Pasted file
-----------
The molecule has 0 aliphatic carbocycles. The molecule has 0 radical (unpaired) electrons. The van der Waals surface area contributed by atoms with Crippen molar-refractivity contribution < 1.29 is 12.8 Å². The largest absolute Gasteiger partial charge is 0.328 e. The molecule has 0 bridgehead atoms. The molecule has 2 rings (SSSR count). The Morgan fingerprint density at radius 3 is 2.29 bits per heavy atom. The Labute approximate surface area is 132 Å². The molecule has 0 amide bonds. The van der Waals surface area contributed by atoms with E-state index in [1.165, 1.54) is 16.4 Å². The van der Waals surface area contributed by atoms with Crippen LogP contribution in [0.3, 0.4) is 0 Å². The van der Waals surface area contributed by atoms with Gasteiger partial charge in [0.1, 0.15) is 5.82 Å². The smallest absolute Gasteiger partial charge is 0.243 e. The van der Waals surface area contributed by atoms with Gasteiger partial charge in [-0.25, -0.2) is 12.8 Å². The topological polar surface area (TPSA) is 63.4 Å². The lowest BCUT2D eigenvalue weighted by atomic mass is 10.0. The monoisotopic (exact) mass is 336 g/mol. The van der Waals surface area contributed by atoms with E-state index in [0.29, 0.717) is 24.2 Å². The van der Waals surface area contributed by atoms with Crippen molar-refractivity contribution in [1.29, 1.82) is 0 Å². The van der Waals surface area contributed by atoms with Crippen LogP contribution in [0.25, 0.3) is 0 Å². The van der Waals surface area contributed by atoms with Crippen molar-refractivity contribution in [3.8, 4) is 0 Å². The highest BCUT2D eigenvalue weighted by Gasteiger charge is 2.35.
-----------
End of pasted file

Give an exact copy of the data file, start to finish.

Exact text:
The molecule has 0 aliphatic carbocycles. The molecule has 0 radical (unpaired) electrons. The van der Waals surface area contributed by atoms with Crippen molar-refractivity contribution < 1.29 is 12.8 Å². The largest absolute Gasteiger partial charge is 0.328 e. The molecule has 0 bridgehead atoms. The molecule has 2 rings (SSSR count). The Morgan fingerprint density at radius 3 is 2.29 bits per heavy atom. The Labute approximate surface area is 132 Å². The molecule has 0 amide bonds. The van der Waals surface area contributed by atoms with E-state index in [1.165, 1.54) is 16.4 Å². The van der Waals surface area contributed by atoms with Crippen LogP contribution in [0.3, 0.4) is 0 Å². The van der Waals surface area contributed by atoms with Gasteiger partial charge in [0.1, 0.15) is 5.82 Å². The smallest absolute Gasteiger partial charge is 0.243 e. The van der Waals surface area contributed by atoms with Gasteiger partial charge in [-0.25, -0.2) is 12.8 Å². The topological polar surface area (TPSA) is 63.4 Å². The lowest BCUT2D eigenvalue weighted by atomic mass is 10.0. The monoisotopic (exact) mass is 336 g/mol. The van der Waals surface area contributed by atoms with E-state index in [0.29, 0.717) is 24.2 Å². The van der Waals surface area contributed by atoms with Crippen molar-refractivity contribution in [1.29, 1.82) is 0 Å². The van der Waals surface area contributed by atoms with Crippen LogP contribution in [0.25, 0.3) is 0 Å². The van der Waals surface area contributed by atoms with Crippen molar-refractivity contribution in [3.8, 4) is 0 Å². The highest BCUT2D eigenvalue weighted by Gasteiger charge is 2.35.